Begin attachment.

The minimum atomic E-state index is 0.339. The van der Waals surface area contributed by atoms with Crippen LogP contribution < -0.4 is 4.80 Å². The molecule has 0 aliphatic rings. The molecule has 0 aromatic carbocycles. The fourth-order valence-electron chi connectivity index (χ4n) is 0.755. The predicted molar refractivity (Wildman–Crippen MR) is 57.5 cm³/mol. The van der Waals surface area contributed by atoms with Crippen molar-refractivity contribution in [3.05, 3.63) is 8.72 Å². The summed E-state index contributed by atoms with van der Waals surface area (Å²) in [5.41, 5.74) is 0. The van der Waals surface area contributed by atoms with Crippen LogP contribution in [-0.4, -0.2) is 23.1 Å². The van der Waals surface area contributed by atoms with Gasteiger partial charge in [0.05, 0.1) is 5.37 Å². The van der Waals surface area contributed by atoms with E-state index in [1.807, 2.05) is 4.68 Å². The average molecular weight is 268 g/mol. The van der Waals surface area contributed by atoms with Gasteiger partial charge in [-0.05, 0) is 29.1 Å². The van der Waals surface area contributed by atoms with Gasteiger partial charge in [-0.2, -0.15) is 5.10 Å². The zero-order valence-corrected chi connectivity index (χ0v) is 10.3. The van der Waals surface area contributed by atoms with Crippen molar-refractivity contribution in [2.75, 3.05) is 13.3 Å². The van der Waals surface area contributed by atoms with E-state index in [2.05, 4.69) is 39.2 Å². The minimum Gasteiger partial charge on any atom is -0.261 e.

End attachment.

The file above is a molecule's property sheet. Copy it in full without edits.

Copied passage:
The minimum atomic E-state index is 0.339. The van der Waals surface area contributed by atoms with Crippen LogP contribution < -0.4 is 4.80 Å². The molecule has 0 aliphatic rings. The molecule has 0 aromatic carbocycles. The fourth-order valence-electron chi connectivity index (χ4n) is 0.755. The predicted molar refractivity (Wildman–Crippen MR) is 57.5 cm³/mol. The van der Waals surface area contributed by atoms with Crippen molar-refractivity contribution in [3.05, 3.63) is 8.72 Å². The summed E-state index contributed by atoms with van der Waals surface area (Å²) in [5.41, 5.74) is 0. The van der Waals surface area contributed by atoms with Crippen LogP contribution in [-0.4, -0.2) is 23.1 Å². The van der Waals surface area contributed by atoms with Gasteiger partial charge in [0.05, 0.1) is 5.37 Å². The van der Waals surface area contributed by atoms with E-state index in [1.807, 2.05) is 4.68 Å². The average molecular weight is 268 g/mol. The van der Waals surface area contributed by atoms with Gasteiger partial charge in [-0.05, 0) is 29.1 Å². The van der Waals surface area contributed by atoms with Gasteiger partial charge in [-0.2, -0.15) is 5.10 Å². The zero-order valence-corrected chi connectivity index (χ0v) is 10.3. The van der Waals surface area contributed by atoms with Crippen molar-refractivity contribution in [2.75, 3.05) is 13.3 Å². The van der Waals surface area contributed by atoms with E-state index in [2.05, 4.69) is 39.2 Å². The minimum Gasteiger partial charge on any atom is -0.261 e.